Last Wednesday, we talked about what the sorts of books we possess and how they are arranged on our shelves give insights into us. Today, we’ll go a little deeper.
Of the books on your bookshelf, or on your e-reader, that you actually read, what do they say about you? Or, to put this another way, what is it about them that appeals to you?
Thinking back to all the books I’ve read and am currently reading—Yes, I read multiple books at once—there are a few common threads.
When I was a child, I religiously consumed books from The Boxcar Children. When I got a little older, it became Star Wars, Star Trek, and Hank the Cowdog. With the exception of Michael Crichton, whose books I started on in the 4th grade, and a few other rare exceptions like Shadow of the Fox, I touched nothing else that school did not require I read. My aunts, grandmother, and mother were desperate for me to read almost anything else. They insisted I needed more variety. But within my, albeit limited, reading selection, I gleaned a great deal. As much as I loved the ideas and adventure, I read all my series because I loved the characters. In a way, I experienced vicariously different approaches to life through them in a safe environment. Besides that, for a girl with few friends, returning to my favorite characters was a true comfort.
As far as Hank the Cowdog was concerned, I must admit, I read, or rather listened to on John Erickson’s fabulous audio recordings, for the sheer hilarity of Hank and what he believed were his awesome and crucial missions for the ranch. Even as an adult, I still enjoy this series and not just for fond memories. My dad and I can be caught quoting the books nearly two decades later and chuckling over Hank’s antics.
As I matured into my teens and adult years, I still steered toward series: The Wheel of Time, A Song of Ice and Fire, Mercy Thompson, Harry Potter, and others. I still like to have my fictional friends.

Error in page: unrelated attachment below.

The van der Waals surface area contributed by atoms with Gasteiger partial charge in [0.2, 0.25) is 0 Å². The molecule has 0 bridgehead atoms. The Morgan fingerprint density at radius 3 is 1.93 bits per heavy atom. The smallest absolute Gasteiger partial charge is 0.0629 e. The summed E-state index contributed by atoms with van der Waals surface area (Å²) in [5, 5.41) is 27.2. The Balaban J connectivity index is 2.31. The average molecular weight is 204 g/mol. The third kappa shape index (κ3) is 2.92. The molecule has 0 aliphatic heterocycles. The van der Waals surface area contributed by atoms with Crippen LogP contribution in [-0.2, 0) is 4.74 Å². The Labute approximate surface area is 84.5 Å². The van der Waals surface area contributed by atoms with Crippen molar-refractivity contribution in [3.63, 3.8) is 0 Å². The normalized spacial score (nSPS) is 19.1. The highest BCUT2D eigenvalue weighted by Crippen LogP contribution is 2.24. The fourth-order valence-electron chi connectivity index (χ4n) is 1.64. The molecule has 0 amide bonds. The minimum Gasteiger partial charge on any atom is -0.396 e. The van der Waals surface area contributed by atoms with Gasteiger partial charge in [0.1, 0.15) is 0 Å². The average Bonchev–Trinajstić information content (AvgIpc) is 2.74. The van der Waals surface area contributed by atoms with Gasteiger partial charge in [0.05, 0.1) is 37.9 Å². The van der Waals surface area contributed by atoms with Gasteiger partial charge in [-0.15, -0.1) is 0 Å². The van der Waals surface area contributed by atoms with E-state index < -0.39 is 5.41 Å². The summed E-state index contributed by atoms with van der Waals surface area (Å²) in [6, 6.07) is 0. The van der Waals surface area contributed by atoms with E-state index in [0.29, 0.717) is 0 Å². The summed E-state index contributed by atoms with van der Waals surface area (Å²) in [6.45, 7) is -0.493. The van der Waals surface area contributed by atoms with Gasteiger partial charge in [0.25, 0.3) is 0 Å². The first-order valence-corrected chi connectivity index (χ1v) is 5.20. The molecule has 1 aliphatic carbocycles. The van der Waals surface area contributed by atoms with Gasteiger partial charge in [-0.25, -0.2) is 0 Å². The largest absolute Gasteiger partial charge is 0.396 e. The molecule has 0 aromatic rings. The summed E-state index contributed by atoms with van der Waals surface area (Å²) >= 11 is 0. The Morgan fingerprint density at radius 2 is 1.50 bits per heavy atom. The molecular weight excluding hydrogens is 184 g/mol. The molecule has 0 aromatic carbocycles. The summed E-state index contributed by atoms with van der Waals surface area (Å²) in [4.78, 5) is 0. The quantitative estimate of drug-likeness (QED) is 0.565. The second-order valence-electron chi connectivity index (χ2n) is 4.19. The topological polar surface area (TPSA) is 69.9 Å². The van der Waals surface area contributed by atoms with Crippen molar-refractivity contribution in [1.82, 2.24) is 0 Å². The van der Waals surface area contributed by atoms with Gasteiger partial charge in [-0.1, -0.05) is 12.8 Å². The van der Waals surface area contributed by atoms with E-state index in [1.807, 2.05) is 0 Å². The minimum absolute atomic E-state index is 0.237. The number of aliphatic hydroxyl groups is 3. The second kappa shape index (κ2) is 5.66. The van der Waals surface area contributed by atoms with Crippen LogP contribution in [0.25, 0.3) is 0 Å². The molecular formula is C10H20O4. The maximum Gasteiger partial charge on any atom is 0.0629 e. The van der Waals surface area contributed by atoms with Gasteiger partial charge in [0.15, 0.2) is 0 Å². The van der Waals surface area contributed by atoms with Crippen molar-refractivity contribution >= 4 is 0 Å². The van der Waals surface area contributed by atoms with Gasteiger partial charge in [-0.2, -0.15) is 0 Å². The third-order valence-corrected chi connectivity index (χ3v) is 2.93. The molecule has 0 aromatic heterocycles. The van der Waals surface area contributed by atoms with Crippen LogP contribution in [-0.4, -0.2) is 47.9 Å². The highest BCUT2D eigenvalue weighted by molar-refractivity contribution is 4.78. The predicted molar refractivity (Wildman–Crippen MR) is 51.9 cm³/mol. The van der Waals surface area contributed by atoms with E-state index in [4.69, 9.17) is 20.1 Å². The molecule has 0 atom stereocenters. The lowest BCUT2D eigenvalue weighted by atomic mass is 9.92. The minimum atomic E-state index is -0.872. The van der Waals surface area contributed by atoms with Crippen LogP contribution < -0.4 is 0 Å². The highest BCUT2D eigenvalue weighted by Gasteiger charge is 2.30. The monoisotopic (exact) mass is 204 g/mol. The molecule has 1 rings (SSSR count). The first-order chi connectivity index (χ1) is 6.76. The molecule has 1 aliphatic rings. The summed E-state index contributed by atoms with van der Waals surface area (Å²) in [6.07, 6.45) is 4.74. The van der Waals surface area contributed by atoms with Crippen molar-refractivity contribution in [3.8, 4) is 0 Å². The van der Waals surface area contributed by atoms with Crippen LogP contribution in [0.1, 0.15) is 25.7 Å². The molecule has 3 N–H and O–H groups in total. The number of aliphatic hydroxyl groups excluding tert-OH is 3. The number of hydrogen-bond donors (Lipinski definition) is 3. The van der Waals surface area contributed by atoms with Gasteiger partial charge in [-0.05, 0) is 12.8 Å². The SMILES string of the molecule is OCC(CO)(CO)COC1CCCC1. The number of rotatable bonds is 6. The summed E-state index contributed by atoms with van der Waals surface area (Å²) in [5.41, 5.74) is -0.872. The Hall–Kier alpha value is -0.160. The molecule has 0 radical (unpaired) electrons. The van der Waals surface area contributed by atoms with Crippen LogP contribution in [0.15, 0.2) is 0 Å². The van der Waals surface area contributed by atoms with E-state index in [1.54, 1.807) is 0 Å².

But, much to my female relatives’ delight, I have expanded my reading. I now read from multiple genres and authors. But all of them have two things in common: good characterization and some exploration of relationships. While I love romantic relationships, I also enjoy familial and friendships. The fastest way to get me to put down a book is to show me or tell me that the characters are not well drawn and do not develop over the course of the story.
If you peruse the fiction section of my shelves, you will find the books I keep have these qualities. The books I reread possess them in greater abundance. The only exceptions to this are books that are classics in the genres I love most, like Asimov.
But why does this type of books appeal to me so much? Perhaps it’s because I’m a girl. Yes, I know I’m stereotyping myself, but in this instance, it holds some truth. My many male friends who are voracious readers are not nearly so into great characterization and relationships. But this goes deeper for me. Growing up, as I indicated before, I had few constant friends and tended to lose many others along the way. I learned to appreciate and love dearly those treasured individuals that remained friends with me in the long term. Additionally, my family is very important to me and greatly influenced and continues to influence who I am and the values I hold. For me, they are a pillar of my being that I would never wish to demolish or take for granted. Also, I’m fascinated by the way people work as individuals and in interaction with others, hence, my many psych classes in college. This combination suggests a good basis for why I like the sorts of books that I do.
So, looking at your shelves, what is the common thread in the books you read? What is it about them that calls to you? And why?